If you liked Freakonomics, you'll want to read Superfreakonomics. More of that freaky economics is included.
I was surprised by the amount of gender-r...moreIf you liked Freakonomics, you'll want to read Superfreakonomics. More of that freaky economics is included.
I was surprised by the amount of gender-related stories that were in here. The reason behind improvements in the fate of girls and women in India. If it's better to have a pimp or not if you're a prostitute. Why at one point in time, in one hospital, it was safer to have your baby delivered by a female midwife than a male doctor. And other stories like that.
The style is highly readable, occasionally funny, and just pulls you along until before you know it, the book is done.
Which is the main problem. The last big chapter is about global warming, and I didn't see how that had too much to do with the economics they'd been talking about in previous chapters. It almost felt like they were trying to preach their newfound viewpoint. I found it much less interesting, much less compelling. And I think partly that had to do with the global warming not being grounded as much in human behavior. We didn't learn any neat insights into the motivations of human beings.
At the end of that chapter, I was ready to get back to an interesting people-focussed story. But.. the book was done.
There's only 200 pages unless you count the footnotes. And I was almost so hungry for more, just one or two stories more, something, that I considered reading all the footnotes. But I was also annoyed at the authors for it being so short and them taking up my time with the global warming stuff (which would've been fine, btw, if I'd read it in another book, because it was interesting in a different way), that I didn't read the footnotes. Rather, endnotes, I guess I should say.
Some interesting new ideas or ways of looking at writing. But a lot of it is a rehash of things you already know if you read or write science fiction...moreSome interesting new ideas or ways of looking at writing. But a lot of it is a rehash of things you already know if you read or write science fiction and fantasy extensively. Or if you've read other books about writing science fiction and fantasy. World-building, etc.
He also uses a fair amount of excerpts from his own writing. Which is useful in a way, but also annoying, especially when the excerpt goes on and on, as one sex/love scene example does.
Though I'll admit he did say some things about some of his books that intrigued me. I really should read some more of his novels.(less)
A collection of pieces Malcolm Gladwell wrote for the New Yorker. If you like Malcolm Gladwell's other books, I think you'll like this okay. Some inte...moreA collection of pieces Malcolm Gladwell wrote for the New Yorker. If you like Malcolm Gladwell's other books, I think you'll like this okay. Some interesting things to think about and chew on in here. Such as a whole new way to play the stock market, reasons to be mad at the inventor of The Pill, and.. wow.. some other things I already can't remember. But I'm sure the ideas are up in my head, waiting to be triggered by something.(less)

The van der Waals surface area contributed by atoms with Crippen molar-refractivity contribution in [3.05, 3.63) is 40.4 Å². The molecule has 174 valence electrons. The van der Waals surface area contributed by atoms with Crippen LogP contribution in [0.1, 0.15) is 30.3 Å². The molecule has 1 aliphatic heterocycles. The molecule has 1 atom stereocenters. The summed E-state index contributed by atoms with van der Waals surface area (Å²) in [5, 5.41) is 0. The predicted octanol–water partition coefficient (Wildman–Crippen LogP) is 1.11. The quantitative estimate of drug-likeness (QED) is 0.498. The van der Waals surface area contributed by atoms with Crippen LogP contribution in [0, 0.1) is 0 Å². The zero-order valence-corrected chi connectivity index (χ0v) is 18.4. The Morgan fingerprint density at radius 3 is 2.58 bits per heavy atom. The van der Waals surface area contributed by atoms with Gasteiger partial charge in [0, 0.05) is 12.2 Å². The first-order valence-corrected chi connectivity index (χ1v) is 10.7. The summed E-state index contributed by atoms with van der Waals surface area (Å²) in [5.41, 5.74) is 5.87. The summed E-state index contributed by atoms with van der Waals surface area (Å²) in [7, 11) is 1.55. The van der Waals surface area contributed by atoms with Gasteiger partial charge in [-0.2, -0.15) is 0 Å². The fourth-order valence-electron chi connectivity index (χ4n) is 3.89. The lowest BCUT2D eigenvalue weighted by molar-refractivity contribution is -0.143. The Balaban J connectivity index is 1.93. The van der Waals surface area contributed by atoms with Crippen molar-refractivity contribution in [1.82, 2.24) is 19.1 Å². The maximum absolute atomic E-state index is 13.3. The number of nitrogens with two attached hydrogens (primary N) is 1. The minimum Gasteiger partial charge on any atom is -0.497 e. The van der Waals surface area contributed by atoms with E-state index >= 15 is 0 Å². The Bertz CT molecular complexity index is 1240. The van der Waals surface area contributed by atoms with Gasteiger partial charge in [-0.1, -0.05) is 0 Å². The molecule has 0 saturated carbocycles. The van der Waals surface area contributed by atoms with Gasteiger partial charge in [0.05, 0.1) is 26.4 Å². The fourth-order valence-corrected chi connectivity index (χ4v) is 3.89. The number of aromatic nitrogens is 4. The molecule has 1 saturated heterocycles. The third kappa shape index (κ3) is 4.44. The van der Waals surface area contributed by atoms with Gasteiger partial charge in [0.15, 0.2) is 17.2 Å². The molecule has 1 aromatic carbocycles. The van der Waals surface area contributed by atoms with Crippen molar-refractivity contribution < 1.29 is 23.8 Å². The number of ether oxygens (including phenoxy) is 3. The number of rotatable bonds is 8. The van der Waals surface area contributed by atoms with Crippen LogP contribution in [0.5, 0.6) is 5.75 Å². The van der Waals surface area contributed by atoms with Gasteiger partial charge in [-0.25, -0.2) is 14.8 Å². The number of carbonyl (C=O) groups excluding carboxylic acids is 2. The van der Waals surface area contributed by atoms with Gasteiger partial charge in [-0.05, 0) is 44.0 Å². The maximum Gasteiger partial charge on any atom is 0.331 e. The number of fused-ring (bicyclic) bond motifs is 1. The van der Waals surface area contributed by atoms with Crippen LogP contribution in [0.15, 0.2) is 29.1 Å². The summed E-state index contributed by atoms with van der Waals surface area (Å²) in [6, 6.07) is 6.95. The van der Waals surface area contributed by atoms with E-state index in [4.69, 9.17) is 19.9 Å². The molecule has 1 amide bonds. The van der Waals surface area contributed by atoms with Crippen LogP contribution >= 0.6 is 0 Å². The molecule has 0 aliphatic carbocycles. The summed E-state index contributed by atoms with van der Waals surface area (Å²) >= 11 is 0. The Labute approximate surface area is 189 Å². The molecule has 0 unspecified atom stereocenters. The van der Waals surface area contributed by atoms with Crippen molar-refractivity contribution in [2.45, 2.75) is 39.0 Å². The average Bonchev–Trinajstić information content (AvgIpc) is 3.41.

Wil Wheaton reviews the first half of the first season of Star Trek: The Next Generation. He writes a summary of each episode, infused with his memori...moreWil Wheaton reviews the first half of the first season of Star Trek: The Next Generation. He writes a summary of each episode, infused with his memories and insider view of what was going on at the time.
It's very interesting, insightful, and incredibly funny. And I hope he'll keep going and review all of the episodes.
My problem with it that reduces it a star is that he's really down on Wesley and makes jokes like 'and all fans everywhere gave a cheer' when Wesley's killed or told to shut up, or whatever. And once or twice is fine, but he keeps doing it. And I was one fan who was not annoyed by Wesley Crusher. He was one of my favorite characters.
I wasn't quite sure what this was about before I started reading. But it's about your Public Booklife and your Private Booklife. What are your goals f...moreI wasn't quite sure what this was about before I started reading. But it's about your Public Booklife and your Private Booklife. What are your goals for each? What do you hope to get out of writing and publishing? Do you have an overall strategy? If not, why not?
Jeff VanderMeer discusses the role of social media and web 2.0 in your public booklife and talks about tactics (as opposed to strategy) for promoting your work, and etc.
I do wish he'd started with private booklife first and then public. That would seem to me a more logical progression. You have to write first, before you think about getting it published and promoting it!
He's also included a lot of extra bits of writing from himself and others in the appendix and I would've liked to see most of that included in the rest of the text. It needn't have interrupted the flow of the narrative if it had been included as sidebars that one could read or skip and go back to. As it is, it felt like the main body of the book was a bit short, and then had a hodgepodge collection tacked onto the end.
Lots of good stuff to think about in here though.(less)